Jose Vilson Jose



Kanye West recently got me to thinking about the callous facade men and women take on when not satisfied with matters of the heart. Along the lines of Jay-Z’s “They say you can’t turn a bad girl good, but once a good girl’s gone bad, she’s gone forever,” Kanye’s song “Heartless” is an honest musing on the deterioration of an honest and burgeoning relationship gone awfully sour. A few days ago on Twitter, Peter Santilli made a poignant observation about the relationships between human beings:

Horniness brings people together. What the world needs now is a sexual revolution. Put your depression calculators away for a bit.

Peter Santilli

While Peter might be a little more, say, curt than I am, I will say I agree in one respect: the essential “end” to all this “means” is sex, and not just sex, but an intimate and loving relationship with a significant other. Whether that manifests itself in marriage, children, or just a life-long partnership of mutual love, most of us biologically crave that intimacy and, in many subtle and not-so-subtle ways, WANT to be vulnerable and WANT to feel protected on some level.

Isn’t it always funny for instance when you hear that a person broke up with their significant other and the next day you’ll read in their status or their blog, “That’s it; from now on, I’m gonna be cold hearted.” only to find out that in a couple of months, they find themselves in another relationship? How about those dudes who have a plethora of women they have sex with / randomly make out with / play with but when you ask them on a one-to-one level, all they ever talk about is how they want to settle down and to repeat the mistakes of their predecessors? You’ll also note that those who we generally characterize as sensitivity have sharp reactions to touch or emotion.

And from that first meeting of someone to actually making that real contact, there’s an almost infinite combination matrix we have to follow to get to those “ends:” the lies, the fibs, the guessing, the presentation, the representation, the setting, the spontaneity, the nuances of what he / she does and says, the reminders and reminiscing, the bad / good breath, the questions about their habits like “Does this make him a bad / good lover?”, the walking slowly and holding hands, the sweaty palms and wondering if the other person feels the same way you do, the successes and failures of getting some the first time around and maybe not, and wondering whether you’ll ever see them again, the drunken phone calls / texts, the yearnings in the late night, the confusion about why the person didn’t call if “it was good”, the subsequent postings or writings in the personal journals, the conversations with their “people” about that person they met the night before, the departure of the representative and the arrival of the real person, the repeat of this very cycle, and the anticipation that maybe it’ll have some happy ending.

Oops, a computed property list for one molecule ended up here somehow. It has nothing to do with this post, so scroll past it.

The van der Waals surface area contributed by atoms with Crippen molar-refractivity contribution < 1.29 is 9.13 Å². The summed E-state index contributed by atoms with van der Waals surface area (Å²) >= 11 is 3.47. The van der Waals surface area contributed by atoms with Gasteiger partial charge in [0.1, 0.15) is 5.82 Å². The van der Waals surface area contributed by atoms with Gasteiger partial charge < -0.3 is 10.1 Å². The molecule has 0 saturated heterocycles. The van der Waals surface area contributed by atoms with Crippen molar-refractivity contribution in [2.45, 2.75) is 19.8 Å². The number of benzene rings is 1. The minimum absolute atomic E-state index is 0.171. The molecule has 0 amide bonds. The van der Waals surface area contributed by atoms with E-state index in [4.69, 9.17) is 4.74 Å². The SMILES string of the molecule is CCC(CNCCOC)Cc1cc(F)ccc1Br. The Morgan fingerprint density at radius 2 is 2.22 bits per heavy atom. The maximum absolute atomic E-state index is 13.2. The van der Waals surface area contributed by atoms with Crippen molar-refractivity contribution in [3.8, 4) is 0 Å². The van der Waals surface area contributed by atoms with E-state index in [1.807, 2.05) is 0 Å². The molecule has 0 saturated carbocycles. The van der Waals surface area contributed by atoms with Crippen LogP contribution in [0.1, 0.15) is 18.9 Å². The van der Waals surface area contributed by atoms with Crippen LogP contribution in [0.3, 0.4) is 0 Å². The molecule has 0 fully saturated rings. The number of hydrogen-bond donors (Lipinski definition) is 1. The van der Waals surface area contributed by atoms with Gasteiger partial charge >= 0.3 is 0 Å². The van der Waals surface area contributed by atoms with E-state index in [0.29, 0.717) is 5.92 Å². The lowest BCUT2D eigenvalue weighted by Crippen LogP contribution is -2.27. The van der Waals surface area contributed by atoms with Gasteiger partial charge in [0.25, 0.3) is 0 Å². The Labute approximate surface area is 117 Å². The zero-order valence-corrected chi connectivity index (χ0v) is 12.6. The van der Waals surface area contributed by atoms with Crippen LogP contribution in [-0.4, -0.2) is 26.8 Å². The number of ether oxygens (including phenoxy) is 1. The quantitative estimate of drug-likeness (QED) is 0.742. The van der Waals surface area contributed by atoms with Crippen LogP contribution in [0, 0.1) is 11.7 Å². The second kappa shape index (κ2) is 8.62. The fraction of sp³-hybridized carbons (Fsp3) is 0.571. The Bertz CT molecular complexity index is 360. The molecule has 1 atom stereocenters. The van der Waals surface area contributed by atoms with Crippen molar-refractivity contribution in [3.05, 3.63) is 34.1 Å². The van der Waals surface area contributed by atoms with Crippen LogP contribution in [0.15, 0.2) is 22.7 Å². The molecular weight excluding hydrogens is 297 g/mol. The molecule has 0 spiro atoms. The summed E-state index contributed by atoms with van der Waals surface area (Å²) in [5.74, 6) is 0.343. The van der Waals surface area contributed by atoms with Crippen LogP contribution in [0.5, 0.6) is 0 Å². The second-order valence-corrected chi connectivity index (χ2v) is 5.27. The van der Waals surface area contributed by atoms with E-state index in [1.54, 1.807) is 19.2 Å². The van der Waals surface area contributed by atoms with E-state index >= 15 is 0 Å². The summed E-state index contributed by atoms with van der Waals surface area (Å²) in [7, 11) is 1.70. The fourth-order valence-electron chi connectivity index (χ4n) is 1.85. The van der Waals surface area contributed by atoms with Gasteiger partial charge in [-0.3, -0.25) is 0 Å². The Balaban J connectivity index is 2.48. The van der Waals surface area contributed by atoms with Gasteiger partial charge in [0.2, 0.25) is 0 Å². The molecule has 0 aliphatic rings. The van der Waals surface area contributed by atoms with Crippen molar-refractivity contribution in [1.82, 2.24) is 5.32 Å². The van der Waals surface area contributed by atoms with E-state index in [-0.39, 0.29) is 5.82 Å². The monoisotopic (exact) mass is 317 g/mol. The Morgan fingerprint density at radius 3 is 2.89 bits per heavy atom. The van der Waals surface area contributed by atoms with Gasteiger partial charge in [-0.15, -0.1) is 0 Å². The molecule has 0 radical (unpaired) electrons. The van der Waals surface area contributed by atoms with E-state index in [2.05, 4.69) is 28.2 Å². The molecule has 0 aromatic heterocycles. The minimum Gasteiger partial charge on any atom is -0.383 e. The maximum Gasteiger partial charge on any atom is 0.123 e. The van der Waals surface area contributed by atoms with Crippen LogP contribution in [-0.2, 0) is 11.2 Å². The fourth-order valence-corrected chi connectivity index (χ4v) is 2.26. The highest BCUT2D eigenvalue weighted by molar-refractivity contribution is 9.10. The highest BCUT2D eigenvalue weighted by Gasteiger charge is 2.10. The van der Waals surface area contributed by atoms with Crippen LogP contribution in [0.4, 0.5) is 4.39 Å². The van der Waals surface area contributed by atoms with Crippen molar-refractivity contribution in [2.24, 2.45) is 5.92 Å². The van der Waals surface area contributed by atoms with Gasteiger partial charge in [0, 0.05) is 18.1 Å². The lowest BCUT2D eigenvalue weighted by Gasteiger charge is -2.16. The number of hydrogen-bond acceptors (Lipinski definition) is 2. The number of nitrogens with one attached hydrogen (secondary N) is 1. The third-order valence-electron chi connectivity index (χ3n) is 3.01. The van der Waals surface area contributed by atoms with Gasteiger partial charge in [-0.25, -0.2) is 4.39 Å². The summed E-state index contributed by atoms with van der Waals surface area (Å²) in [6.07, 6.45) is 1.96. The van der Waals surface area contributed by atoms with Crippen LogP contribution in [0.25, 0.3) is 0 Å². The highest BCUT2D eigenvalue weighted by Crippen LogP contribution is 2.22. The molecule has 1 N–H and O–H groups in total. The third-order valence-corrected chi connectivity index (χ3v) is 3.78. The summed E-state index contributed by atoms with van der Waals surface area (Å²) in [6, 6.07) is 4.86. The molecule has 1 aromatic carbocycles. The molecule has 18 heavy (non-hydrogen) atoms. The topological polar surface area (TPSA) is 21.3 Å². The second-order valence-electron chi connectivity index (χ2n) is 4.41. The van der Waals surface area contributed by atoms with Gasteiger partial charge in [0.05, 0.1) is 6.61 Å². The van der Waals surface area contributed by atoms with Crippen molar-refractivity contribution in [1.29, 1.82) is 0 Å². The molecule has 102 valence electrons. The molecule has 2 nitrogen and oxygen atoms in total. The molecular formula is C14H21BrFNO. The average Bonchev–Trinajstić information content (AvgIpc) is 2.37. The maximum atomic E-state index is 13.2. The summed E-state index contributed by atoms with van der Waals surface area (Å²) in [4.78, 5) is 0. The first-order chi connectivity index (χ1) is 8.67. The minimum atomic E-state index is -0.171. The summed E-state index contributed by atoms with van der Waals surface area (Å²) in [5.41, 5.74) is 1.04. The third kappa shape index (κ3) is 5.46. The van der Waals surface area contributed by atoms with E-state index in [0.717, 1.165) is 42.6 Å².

Yet, before all this, we have people who seem to walk around with no heartbeats, their sense of touch relegated to the umpteenth most important sense rather than in their top 10. Too many people are heartless …

Jose, who finds this the longest story ever told …